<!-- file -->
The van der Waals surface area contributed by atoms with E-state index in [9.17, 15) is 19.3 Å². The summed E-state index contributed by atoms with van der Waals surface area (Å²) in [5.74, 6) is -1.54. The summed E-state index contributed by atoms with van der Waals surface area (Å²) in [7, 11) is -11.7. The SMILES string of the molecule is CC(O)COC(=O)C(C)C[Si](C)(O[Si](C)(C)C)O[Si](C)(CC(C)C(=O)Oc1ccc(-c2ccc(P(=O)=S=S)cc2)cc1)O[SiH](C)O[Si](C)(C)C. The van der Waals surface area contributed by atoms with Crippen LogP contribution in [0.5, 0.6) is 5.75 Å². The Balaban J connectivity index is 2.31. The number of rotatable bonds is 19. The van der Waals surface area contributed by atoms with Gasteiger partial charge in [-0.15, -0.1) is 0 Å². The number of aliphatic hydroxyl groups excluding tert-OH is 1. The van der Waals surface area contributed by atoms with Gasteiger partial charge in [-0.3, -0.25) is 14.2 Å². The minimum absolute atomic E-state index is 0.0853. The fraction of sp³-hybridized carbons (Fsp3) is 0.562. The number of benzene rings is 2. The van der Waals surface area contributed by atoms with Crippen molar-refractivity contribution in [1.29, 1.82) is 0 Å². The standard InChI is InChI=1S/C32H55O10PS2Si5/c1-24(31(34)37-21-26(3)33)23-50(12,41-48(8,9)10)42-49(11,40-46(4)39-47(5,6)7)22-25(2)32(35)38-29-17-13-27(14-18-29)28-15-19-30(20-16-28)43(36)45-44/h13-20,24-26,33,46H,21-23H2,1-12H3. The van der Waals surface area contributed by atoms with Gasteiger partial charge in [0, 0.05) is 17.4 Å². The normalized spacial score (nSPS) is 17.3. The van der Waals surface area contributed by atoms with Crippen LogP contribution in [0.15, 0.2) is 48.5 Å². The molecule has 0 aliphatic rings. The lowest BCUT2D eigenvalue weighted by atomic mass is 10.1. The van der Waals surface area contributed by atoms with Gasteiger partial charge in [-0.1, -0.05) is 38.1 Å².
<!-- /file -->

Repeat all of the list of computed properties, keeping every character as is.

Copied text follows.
The van der Waals surface area contributed by atoms with E-state index in [9.17, 15) is 19.3 Å². The summed E-state index contributed by atoms with van der Waals surface area (Å²) in [5.74, 6) is -1.54. The summed E-state index contributed by atoms with van der Waals surface area (Å²) in [7, 11) is -11.7. The SMILES string of the molecule is CC(O)COC(=O)C(C)C[Si](C)(O[Si](C)(C)C)O[Si](C)(CC(C)C(=O)Oc1ccc(-c2ccc(P(=O)=S=S)cc2)cc1)O[SiH](C)O[Si](C)(C)C. The van der Waals surface area contributed by atoms with Crippen LogP contribution in [0.5, 0.6) is 5.75 Å². The Balaban J connectivity index is 2.31. The number of rotatable bonds is 19. The van der Waals surface area contributed by atoms with Gasteiger partial charge in [-0.15, -0.1) is 0 Å². The number of aliphatic hydroxyl groups excluding tert-OH is 1. The van der Waals surface area contributed by atoms with Gasteiger partial charge in [-0.3, -0.25) is 14.2 Å². The minimum absolute atomic E-state index is 0.0853. The fraction of sp³-hybridized carbons (Fsp3) is 0.562. The number of benzene rings is 2. The van der Waals surface area contributed by atoms with Crippen molar-refractivity contribution in [1.29, 1.82) is 0 Å². The standard InChI is InChI=1S/C32H55O10PS2Si5/c1-24(31(34)37-21-26(3)33)23-50(12,41-48(8,9)10)42-49(11,40-46(4)39-47(5,6)7)22-25(2)32(35)38-29-17-13-27(14-18-29)28-15-19-30(20-16-28)43(36)45-44/h13-20,24-26,33,46H,21-23H2,1-12H3. The van der Waals surface area contributed by atoms with Gasteiger partial charge in [0, 0.05) is 17.4 Å². The normalized spacial score (nSPS) is 17.3. The van der Waals surface area contributed by atoms with Crippen LogP contribution in [0.15, 0.2) is 48.5 Å². The molecule has 0 aliphatic rings. The lowest BCUT2D eigenvalue weighted by atomic mass is 10.1. The van der Waals surface area contributed by atoms with Gasteiger partial charge in [-0.1, -0.05) is 38.1 Å².